Sonic LAB: Modal Electronics Cobalt8 - Full Review

US 8 voice, DSP synthesizer      18/11/20

First thing you notice about the Modal Electronics Cobalt8 is that it's very photogenic, a lovely shade of blue. That and the striking similarity between it and the Argon8 with which it shares the DSP driven 8 voice polyphony, voice spread feature (8 Osc per voice), three effects slots and other common elements such as the sequencer and arpeggiator. It also features the signature Modal Electronics joystick found on the Argon8 and it's other, older high end synths.

However, before you ask, no it's not possible to interchange the synths brains via a firmware swap - the DSP allocations are different and so it can't happen.

But while the Argon8 is a wavetable synth, the Cobalt8 is an "extended Virtual Analog". At it's heart are 34 distinct waveform algorithms ranging from regular standard waves to more angular, unusual Ring Modulations and more. The high contrast display gives you a real sense of what the waves are doing.

The basic voice allocation has two oscillator groups per voice, each with up to 4 oscillators per group via the Spread feature - though this does not apply to all algorithms (in some it changes other characteristics), dialing it in adds a duplication and detune, with fixed tuning intervals the further you go. 

A pretty wide range of tonality is there, with plenty of sharp, angular sync and cross mod stuff as well as the basic synth waveforms.
The drift control which adds more analog type random-ness is pretty effective, but I would like to have seen it go further into wonky territory.

This all goes into a modeled 4-pole low pass Ladder Filter - which has additional modes:

Resonant LP - it behaves much like a regular ladder with bass loss as you add resonance, Balanced LP - there's some bass compensation, Balanced HP - a high pass model which doesn't quite deliver the super low resonant harmonics and Balanced Phase - a sort of W shaped twin notch model.

All have a morph control and go through variants of their models - which can also be modulated.

It's pretty smooth and has some nice resonant character, though is lacking in any drive control.

Then we have 3 LFOs (as opposed to 2 on the Argon8), these are multi-shape clockable, with LFO 1 global and 2 and 3 polyphonic. Sadly they don't go up into audio rates, for that sort of thing you will have to rely on the Oscillator mod algorithms which can mod each other (but not any other parameters)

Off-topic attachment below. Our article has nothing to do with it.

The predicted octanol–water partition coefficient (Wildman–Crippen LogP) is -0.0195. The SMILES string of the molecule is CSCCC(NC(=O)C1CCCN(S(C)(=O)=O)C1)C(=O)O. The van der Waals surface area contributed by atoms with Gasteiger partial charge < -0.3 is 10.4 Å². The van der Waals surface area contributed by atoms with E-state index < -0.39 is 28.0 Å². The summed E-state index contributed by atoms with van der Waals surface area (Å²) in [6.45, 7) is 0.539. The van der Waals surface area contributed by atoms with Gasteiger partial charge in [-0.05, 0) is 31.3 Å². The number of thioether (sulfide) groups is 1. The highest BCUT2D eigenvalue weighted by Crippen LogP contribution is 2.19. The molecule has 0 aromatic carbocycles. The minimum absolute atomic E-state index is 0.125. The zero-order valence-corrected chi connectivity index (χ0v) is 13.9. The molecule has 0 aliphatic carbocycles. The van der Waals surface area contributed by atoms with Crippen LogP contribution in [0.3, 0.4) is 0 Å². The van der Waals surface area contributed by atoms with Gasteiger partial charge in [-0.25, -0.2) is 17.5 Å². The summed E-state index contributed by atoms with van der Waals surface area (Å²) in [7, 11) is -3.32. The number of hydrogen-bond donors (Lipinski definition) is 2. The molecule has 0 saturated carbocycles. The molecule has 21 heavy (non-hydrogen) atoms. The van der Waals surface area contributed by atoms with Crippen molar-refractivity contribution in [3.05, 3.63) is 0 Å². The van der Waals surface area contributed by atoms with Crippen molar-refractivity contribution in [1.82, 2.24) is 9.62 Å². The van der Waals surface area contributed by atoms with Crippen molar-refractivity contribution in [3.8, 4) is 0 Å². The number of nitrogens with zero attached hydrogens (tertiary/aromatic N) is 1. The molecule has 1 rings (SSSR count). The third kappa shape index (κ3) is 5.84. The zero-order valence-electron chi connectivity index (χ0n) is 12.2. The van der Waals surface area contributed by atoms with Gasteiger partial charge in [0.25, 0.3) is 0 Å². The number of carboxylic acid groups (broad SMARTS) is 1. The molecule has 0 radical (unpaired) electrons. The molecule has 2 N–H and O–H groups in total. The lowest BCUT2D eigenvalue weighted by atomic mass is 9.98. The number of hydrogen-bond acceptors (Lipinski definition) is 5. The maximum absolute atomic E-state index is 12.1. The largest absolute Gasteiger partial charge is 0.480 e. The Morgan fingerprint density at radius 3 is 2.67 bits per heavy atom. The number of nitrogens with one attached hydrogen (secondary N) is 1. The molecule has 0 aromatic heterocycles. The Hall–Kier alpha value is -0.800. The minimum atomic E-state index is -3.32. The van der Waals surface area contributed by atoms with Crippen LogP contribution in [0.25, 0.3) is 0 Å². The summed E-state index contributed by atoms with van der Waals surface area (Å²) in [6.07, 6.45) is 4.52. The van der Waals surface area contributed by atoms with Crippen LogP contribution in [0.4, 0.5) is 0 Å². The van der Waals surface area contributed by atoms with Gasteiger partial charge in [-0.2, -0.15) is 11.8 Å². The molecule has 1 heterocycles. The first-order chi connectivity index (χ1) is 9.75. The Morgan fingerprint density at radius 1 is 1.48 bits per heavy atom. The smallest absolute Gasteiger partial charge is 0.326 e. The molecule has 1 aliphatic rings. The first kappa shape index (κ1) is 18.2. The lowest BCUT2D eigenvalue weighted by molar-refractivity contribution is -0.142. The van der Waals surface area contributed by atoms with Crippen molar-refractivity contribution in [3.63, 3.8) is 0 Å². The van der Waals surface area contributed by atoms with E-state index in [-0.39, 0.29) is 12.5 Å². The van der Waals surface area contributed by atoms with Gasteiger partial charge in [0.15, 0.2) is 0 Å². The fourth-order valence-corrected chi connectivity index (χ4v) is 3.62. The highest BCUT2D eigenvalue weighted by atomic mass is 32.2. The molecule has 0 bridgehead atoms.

There's also 3 envelopes ADSR with preset modes:   

  • Expo - classic exponential curve - suited for most sound types
  • Snappy - fast attack and decay time curves - best suited for percussive material
  • Soft - smoother attack and release time curves - best suited for pads
  • Linear - simple linear ramp for each envelope stage - best suited for modulation
  • Expo Long – Expo curve with double the maximum time for each stage of the envelope
  • Snappy Long – Snappy curve with double the maximum time for each stage of the envelope
  • Soft Long – Soft curve with double the maximum time for each stage of the envelope - Linear Long – Linear curve with double the maximum time for each stage of the envelope

 Long variants possess a maximum release time of 10 seconds.

Envelope 1 is prewired to the VCF, 2 to VCA and 3 is a MOD envelope,  though all can be routed via the 8 slot mod matrix to a variety of destinations.

The FX are the next big building block with 3 slots and multiple algorithms covering modulation, delay, reverb and lofi. 

No distortion, though you can get some crunch from the Lofi algorithm. You can also modulate FX parameters for some additional sound design fun. They generally sound pretty good, though the reverb is not quite in the top tier, it can offer long modulated washes which are perfectly good.

Sequencer- a step or real-time affair with 4 lanes of animation - and yes it's possible to record mod only without notes for some nice extra modulations. It's actually pretty easy to use and has a metronome should you want it. It would be fine to use this for performance purposes, perhaps with pre-recorded sequences for live work.

Arpeggiator - similarly featured works well with beat divisions and swing.

The Cobalt8 also has connectivity via the Modal APP (iOS, Android, Windows, OS X) which connects via USB to offer great visual editing and librarian functions *patch saving via Desktop OS only.

In use, the Cobalt8 is really quick to get to know, there are a bunch of shift functions, but it's no great hardship to program from the front panel, in fact it's quite an inspiring synth  - patching is fun and rewarding and there seems to be something about this instrument that "clicks" for me.

The price is reasonable too, the hardware is good - you get a nice Fatar keybed and the build is solid.

It's hard to put your finger on this, if I had to describe what makes me warm to this more than the Argon8, I'm not sure I could say anything that would hold up in court, but it's a nice instrument with a solid set of features that has a compelling sound to it. I like it.

Available now price £579/$749 - and also just announced the Cobalt8M module £499  and Cobalt8X £649

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